across the Kurasini Creek the spectacular bridge connects Dar es Salaam’s main city districts to Kigamboni, a fishing village and new district ward just South of Dar es Salaam harbor.
Previously this link was only crossable by the Kivukoni ferry but with Kigamboni Bridge, commuters now have 6 lanes to make the crossing by car, drastically reducing traffic and wait times in the congested city centre and reliance on the small ferry. The bridge also has two cycle and pedestrian lanes, and operates a toll plaza of 14 lanes that allow quick and easy passage.
Kigamboni Bridge is a distinctly modern cable stay suspension design and the first of its kind in East Africa, with 400 meters of its weight supported by cable and the rest being held by support columns. Its construction also involved 2.5km
of approach roads on either side, joining the Mandela expressway to other junctions through free interchange, as well as a slipway to the TAZARA Railway Bridge which passes underneath.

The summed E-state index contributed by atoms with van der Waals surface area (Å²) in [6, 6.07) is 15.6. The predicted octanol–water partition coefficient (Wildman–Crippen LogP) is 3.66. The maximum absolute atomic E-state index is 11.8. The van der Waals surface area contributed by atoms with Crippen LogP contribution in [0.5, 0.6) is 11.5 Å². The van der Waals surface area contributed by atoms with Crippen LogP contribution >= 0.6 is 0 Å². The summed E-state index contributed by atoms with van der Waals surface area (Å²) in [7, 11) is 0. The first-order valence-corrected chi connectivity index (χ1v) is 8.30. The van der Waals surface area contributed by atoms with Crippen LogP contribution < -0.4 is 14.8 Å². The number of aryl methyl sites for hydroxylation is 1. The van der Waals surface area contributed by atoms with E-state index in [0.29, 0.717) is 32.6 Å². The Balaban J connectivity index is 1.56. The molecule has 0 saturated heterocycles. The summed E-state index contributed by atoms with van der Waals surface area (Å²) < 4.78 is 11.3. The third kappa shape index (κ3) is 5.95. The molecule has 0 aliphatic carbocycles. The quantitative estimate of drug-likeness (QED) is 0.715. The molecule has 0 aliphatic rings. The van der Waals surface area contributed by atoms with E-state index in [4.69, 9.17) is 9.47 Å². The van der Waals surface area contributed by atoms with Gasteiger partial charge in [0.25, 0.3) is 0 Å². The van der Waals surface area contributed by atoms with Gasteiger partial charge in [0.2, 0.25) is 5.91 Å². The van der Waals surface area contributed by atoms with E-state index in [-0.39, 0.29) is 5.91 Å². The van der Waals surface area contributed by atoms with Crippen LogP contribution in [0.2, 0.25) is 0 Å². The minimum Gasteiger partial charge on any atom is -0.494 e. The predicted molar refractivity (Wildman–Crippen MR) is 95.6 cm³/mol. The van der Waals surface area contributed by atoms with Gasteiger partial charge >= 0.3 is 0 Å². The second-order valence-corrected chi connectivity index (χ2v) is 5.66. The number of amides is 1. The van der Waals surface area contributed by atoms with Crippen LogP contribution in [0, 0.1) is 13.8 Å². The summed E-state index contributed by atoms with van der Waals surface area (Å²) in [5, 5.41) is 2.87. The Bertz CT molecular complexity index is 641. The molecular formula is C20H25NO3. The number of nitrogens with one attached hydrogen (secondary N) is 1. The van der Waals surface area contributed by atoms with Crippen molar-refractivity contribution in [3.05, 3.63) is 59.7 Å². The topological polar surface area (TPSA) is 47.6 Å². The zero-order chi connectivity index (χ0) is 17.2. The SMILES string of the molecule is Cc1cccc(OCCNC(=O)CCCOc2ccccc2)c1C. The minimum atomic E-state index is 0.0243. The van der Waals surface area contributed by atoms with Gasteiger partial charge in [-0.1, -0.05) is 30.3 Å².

At a cost of $136 million to Tanzania’s government and social security fund, the importance of Kigamboni Bridge to Dar es Salaam should not be understated. Not only does it serve to reduce commuting time and relieve Dar es Salaam’s infamous congestion problems, but the modern style and magnitude of the structure is a sign of Tanzania’s rapidly growing economy that serves as a counter to the stereotypes of Africa. Indeed, Kigamboni Bridge, like much of Dar es Salaam is one of the many attractions that change Western attitudes toward Africa when they see it.
Many tourists visiting Africa for the first time come with pre-conceived and ill-informed notions of a completely undeveloped continent. Sights like Kigamboni Bridge and the bustling central business district of Dar es Salaam show that Tanzania is far from the stereotypical backward nation but instead boasts a fledgling infrastructure and rapidly expanding modern economy.